It’s been a bitter and divisive election season – but first time Indian-American delegate Dr. Shashi Gupta headed to the Democratic National Convention with a sense of hope. VOA’s Katherine Gypson followed this immigrant with the love of U.S. politics all the way to Philadelphia.
    Video

    Video Immigrant Delegate Marvels at Democratic Process

    It’s been a bitter and divisive election season – but first time Indian-American delegate Dr. Shashi Gupta headed to the Democratic National Convention with a sense of hope. VOA’s Katherine Gypson followed this immigrant with the love of U.S. politics all the way to Philadelphia.
    Video

    Video A Life of Fighting Back: Hillary Clinton Shatters Glass Ceiling

    Hillary Clinton made history Thursday, overcoming personal and political setbacks to become the first woman to win the presidential nomination of a major U.S. political party. If she wins in November, she will go from “first lady” to U.S. Senator from New York, to Secretary of State, to “Madam President.” Polls show Clinton is both beloved and despised. White House Correspondent Cindy Saine takes a look at the life of the woman both supporters and detractors agree is a fighter for the ages.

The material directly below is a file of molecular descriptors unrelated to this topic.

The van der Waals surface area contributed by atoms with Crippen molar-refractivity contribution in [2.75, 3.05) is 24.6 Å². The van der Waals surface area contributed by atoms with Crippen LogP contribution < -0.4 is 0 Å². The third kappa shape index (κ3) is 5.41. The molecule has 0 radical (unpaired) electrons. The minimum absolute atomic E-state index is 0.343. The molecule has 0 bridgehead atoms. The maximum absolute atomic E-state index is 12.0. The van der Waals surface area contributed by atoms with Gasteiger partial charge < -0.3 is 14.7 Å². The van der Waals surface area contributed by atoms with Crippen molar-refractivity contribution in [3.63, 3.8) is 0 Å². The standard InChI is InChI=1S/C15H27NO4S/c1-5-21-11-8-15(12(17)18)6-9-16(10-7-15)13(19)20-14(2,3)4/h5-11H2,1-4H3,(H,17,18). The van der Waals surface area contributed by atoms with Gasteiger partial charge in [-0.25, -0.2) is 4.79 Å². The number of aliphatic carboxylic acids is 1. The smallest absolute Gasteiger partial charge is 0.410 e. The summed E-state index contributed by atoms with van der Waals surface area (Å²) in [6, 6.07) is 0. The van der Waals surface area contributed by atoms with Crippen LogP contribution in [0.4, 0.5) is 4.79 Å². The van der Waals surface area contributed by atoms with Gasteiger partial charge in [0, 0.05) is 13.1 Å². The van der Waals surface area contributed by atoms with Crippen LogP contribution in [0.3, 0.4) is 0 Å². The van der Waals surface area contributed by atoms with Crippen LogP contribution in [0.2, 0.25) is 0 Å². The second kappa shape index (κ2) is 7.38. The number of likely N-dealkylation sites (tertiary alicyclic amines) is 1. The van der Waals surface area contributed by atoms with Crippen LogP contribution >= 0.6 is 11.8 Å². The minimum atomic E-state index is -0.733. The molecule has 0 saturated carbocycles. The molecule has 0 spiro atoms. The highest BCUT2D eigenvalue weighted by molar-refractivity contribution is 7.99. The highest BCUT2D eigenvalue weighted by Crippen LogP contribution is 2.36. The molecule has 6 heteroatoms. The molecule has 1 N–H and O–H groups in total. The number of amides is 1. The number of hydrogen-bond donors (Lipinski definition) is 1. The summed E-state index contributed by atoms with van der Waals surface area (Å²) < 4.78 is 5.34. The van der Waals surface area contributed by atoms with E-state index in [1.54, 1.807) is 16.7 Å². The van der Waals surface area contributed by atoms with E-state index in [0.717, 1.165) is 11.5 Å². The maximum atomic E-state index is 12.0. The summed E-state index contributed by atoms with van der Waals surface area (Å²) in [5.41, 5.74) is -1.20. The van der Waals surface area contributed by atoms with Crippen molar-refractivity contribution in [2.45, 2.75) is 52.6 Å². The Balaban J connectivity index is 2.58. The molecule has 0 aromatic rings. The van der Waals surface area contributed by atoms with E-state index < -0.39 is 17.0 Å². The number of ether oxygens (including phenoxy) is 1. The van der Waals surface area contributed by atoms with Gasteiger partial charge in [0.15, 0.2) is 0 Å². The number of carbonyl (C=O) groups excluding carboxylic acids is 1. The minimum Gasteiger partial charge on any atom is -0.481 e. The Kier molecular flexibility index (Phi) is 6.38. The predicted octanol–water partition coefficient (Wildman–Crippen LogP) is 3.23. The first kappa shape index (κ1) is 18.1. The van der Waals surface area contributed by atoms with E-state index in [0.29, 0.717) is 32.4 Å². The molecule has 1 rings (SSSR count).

Video

    Video Dutch Entrepreneurs Turn Rainwater Into Beer

    June has been recorded as one of the wettest months in more than a century in many parts of Europe. To a group of entrepreneurs in Amsterdam the rain came as a blessing, as they used the extra water to brew beer. Serginho Roosblad has more to the story.
    Video

    Video First Time Delegate’s First Day Frustrations